Sapporo Beer Museum

After what was a long afternoon of getting lost in Sapporo, my wife, her two classmates, and I finally arrived at the Sapporo Beer Museum. When we arrived, the first thing I noticed is what a huge parking lot was near the museum. I’m still not used to seeing large swaths of parking in Japan. It blows my mind that there’s actually space in Japan for large surface parking.

The next thing that caught my eye was the beautiful red brick warehouse and it’s tall smoke stack bearing the iconic red star and name of Sapporo Beer. The museum building was built 1890 and was a sugar factory in its first incarnation. Sapporo Beer took over the facility in 1905. Then in 1987, it became the Sapporo Beer Museum. Admission is free to the museum. And we all know that free is affordable!

Information booklets and facility maps are available in several languages at the Beer Museum, but most of the actual displays are in Japanese only. However, it’s still fun to look at all the fun beer paraphernelia and memorabilia on display. The suggested path for the tour is to take the elevator up to the third floor and tour the exhibits on beer making, the beer industry, and ingredients used in beer. There’s also a handy chronology of the evolution of Sapporo Beer (if you can understand the Japanese).

There are also a variety of bottles on display showing off some vintage labels from Sapporo Beer and Yebisu Beer (one of the many brands owned by the larger Sapporo Breweries Limited). So even if you’re not into beer, you may appreciate some of the beautiful labels found on the older bottles.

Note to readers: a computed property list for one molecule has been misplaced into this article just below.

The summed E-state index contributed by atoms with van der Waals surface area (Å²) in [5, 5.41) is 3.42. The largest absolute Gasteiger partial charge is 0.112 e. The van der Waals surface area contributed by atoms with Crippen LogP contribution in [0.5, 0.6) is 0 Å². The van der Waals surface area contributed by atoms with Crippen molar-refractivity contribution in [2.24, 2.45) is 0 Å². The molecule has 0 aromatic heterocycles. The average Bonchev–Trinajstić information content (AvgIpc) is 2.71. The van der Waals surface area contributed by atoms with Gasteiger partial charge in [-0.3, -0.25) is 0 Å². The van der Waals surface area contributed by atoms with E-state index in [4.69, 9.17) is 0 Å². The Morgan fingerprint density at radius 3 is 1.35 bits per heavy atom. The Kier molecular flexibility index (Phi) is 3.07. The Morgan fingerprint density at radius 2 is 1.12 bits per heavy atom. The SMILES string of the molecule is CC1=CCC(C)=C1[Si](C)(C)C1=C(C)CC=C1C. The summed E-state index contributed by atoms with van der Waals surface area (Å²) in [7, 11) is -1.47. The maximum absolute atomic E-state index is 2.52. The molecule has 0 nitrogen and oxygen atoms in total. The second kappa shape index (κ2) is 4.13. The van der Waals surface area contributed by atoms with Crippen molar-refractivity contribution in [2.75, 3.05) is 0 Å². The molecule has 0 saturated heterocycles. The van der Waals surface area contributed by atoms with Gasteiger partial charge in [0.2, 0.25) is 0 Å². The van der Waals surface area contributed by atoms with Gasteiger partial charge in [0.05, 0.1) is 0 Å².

At one end of the building, there’s a beautiful stained glass window overlooking one of the giant boiling kettle. Since we didn’t arrive at the beer museum until later in the afternoon, the sun was shining right through the stained glass window. I guess it was serendipity for us to get lost (that’s just an excuse to make me feel better). The boiling kettle itself was two stories high and it’s copper surface shone brightly in the filtered sunshine.

Down a level on the second floor was a collection of advertising over the years. The advertising included classic wood signs that I imagine were posted outside izakayas serving the beer. Further along, there were a collection of classic beer advertising posters.

There was also a small one-corridor display explaining the history of Sapporo Draft Black Label. I’m not sure how long this history is, but it was only 3 little windows worth of display here. I can’t help feel that it was more advertising than museum in this part of the complex. But what can you expect in a museum dedicated to a commercial venture. Although I must admit, this one corridor was the most stylish part of the whole place.

Then finally, we reached the first floor. The first floor and the tasting lounge is probably what I truly came for. True to Japanese form, we had to buy our tickets for our drinks and snacks through a vending machine.

It was ¥500 for 3 medium sized glasses of beer with 3 different flavours, plus a small, complimentary snack. There were the Black Label, Classic, and Kaitakushi Beer. My favourite out of the 3 was probably the Black Label. For me, the Classic was too light of a beer. It also tends to be the most common beer available in restaurants in Hokkaido from my experience. Classic is also exclusively available in Hokkaido. So you have to at least try Sapporo Classic if you visit Hokkaido.

I think the 3 glasses of beer hit the spot after a long afternoon of getting lost. So what was next? But the shopping mall, of course!

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